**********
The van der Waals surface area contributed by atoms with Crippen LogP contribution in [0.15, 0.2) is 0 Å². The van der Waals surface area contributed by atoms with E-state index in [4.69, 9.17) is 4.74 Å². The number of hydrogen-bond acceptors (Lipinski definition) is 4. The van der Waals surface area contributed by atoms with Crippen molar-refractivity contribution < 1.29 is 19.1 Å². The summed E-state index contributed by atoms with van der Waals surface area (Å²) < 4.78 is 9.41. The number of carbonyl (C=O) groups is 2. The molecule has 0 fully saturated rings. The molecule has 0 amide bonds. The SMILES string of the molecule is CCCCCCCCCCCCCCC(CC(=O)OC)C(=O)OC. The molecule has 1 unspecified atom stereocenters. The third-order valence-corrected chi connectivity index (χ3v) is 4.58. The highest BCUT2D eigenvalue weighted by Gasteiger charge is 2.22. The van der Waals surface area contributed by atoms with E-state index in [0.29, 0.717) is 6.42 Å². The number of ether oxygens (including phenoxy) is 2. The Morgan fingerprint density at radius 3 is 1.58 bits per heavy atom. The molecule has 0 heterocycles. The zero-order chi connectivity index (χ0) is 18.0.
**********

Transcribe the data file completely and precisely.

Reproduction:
The van der Waals surface area contributed by atoms with Crippen LogP contribution in [0.15, 0.2) is 0 Å². The van der Waals surface area contributed by atoms with E-state index in [4.69, 9.17) is 4.74 Å². The number of hydrogen-bond acceptors (Lipinski definition) is 4. The van der Waals surface area contributed by atoms with Crippen molar-refractivity contribution < 1.29 is 19.1 Å². The summed E-state index contributed by atoms with van der Waals surface area (Å²) < 4.78 is 9.41. The number of carbonyl (C=O) groups is 2. The molecule has 0 fully saturated rings. The molecule has 0 amide bonds. The SMILES string of the molecule is CCCCCCCCCCCCCCC(CC(=O)OC)C(=O)OC. The molecule has 1 unspecified atom stereocenters. The third-order valence-corrected chi connectivity index (χ3v) is 4.58. The highest BCUT2D eigenvalue weighted by Gasteiger charge is 2.22. The van der Waals surface area contributed by atoms with E-state index in [0.29, 0.717) is 6.42 Å². The number of ether oxygens (including phenoxy) is 2. The Morgan fingerprint density at radius 3 is 1.58 bits per heavy atom. The molecule has 0 heterocycles. The zero-order chi connectivity index (χ0) is 18.0.